We made it into Tbilisi with fresh legs meaning that we could keep up a reasonable pace rather than being “slow and vulnerable” in the morning traffic. Although it was a busy road, the inside lane was more of a hard shoulder and so provided some safety for our ride into the capital. The temperatures were typically 35degC and it didn’t feel much cooler at night. Just lying on top of the bed you could feel the sweat running down your sides whilst you patiently waited to drop off to sleep. Our hostel was the clean but basic – our favourite combination for preserving the budget! It had no-air conditioning and the lift had to have a specific thud in the right place to get it to move, but the bikes were allowed in our room and the staff were extremely friendly! We knew we would stop for over a week in Tbilisi so that we could apply for our Azerbaijan visas and wait for them to be issued. This meant that there was plenty of time to relax and enjoyed the sights. The main part of the city has been beautifully restored with perfectly clean buildings and streets, but around the corner a shanty town is found, with the mainly wooden houses falling down around it’s inhabitants, and then round the next corner a massive Soviet concrete tower block, often in a worse state than the traditional housing that surrounds it!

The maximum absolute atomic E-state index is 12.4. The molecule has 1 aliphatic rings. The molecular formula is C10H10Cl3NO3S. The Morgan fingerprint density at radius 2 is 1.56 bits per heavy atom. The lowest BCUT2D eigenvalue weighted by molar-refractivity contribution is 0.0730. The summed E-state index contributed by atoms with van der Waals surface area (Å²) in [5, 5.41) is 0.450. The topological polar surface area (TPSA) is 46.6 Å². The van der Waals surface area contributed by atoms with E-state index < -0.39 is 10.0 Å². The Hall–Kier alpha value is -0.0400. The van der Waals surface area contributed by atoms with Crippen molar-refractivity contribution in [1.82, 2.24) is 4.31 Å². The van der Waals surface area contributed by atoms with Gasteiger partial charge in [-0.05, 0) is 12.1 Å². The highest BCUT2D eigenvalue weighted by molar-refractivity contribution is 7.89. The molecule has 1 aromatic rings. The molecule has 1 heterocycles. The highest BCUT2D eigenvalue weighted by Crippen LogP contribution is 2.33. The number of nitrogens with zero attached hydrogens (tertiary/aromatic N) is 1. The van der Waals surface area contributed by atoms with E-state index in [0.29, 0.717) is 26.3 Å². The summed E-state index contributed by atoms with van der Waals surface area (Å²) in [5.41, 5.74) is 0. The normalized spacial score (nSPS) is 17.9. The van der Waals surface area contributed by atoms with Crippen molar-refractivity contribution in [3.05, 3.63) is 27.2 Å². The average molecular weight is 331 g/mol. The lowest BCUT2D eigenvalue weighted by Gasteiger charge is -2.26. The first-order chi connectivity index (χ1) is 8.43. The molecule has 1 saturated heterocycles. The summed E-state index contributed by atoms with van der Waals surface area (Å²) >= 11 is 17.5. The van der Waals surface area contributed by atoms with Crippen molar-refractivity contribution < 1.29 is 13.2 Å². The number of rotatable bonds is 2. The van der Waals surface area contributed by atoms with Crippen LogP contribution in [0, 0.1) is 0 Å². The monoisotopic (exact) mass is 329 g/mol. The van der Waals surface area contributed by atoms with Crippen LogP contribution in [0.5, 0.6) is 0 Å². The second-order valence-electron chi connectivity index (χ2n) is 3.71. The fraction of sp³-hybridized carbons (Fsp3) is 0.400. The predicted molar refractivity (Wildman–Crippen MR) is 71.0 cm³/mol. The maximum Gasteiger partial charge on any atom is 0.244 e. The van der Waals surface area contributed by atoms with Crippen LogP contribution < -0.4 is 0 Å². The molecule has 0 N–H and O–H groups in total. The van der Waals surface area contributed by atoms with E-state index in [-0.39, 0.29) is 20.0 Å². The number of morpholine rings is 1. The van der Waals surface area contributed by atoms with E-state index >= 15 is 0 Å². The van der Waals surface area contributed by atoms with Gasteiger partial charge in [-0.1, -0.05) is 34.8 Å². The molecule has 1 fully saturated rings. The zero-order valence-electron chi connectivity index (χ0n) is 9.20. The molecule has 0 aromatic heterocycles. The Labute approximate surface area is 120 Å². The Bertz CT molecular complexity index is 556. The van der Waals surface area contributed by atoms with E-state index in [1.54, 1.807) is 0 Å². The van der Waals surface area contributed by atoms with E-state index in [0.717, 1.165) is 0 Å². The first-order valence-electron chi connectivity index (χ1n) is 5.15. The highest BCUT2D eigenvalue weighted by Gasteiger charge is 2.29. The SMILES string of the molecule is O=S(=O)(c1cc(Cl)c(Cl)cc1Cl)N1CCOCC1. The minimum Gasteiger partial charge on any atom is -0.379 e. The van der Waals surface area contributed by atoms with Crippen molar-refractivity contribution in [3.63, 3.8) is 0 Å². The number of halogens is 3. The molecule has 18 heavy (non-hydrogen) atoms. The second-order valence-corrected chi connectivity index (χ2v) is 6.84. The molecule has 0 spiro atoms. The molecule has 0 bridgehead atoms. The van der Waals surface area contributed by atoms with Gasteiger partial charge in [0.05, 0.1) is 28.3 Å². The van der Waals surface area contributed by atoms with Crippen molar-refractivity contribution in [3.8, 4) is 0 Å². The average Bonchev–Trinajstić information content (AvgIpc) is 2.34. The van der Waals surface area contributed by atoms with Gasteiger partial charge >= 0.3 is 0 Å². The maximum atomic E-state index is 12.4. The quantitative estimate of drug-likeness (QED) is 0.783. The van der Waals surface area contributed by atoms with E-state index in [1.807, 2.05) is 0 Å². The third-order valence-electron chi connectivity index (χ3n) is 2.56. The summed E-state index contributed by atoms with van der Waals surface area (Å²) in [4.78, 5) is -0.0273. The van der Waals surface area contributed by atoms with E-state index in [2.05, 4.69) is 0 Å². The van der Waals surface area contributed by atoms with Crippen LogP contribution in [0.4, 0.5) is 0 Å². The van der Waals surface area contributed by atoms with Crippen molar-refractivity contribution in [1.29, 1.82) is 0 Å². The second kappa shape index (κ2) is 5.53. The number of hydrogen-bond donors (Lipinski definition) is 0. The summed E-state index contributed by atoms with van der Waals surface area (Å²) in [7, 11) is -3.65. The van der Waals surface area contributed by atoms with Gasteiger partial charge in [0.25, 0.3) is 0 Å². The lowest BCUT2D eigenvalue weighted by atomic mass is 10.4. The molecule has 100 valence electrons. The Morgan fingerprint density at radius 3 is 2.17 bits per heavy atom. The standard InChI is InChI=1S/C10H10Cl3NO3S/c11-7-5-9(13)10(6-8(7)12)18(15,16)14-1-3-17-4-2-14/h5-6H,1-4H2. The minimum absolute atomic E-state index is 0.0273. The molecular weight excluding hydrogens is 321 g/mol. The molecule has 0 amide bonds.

Also on our list of things to do was to replace a vital part of our camping equipment; one of our stools had broken! After much searching, a replacement camping chair was found at the Saturday Flea Market but Tim’s bad habit of not buying anything on the spot meant that we still are a stool short. Despite returning to the market twice the guy was never there again!
We also explored the metro system, went to the biggest Orthodox church in the world, went up the funicular, had a naked scrub by a very large Georgian lady in the sulphur baths (Rebecca only) and tried to take a cable car to a swimming lake, only to find that it has not been working since soviet times, Tbilisi … update your tourist maps!!!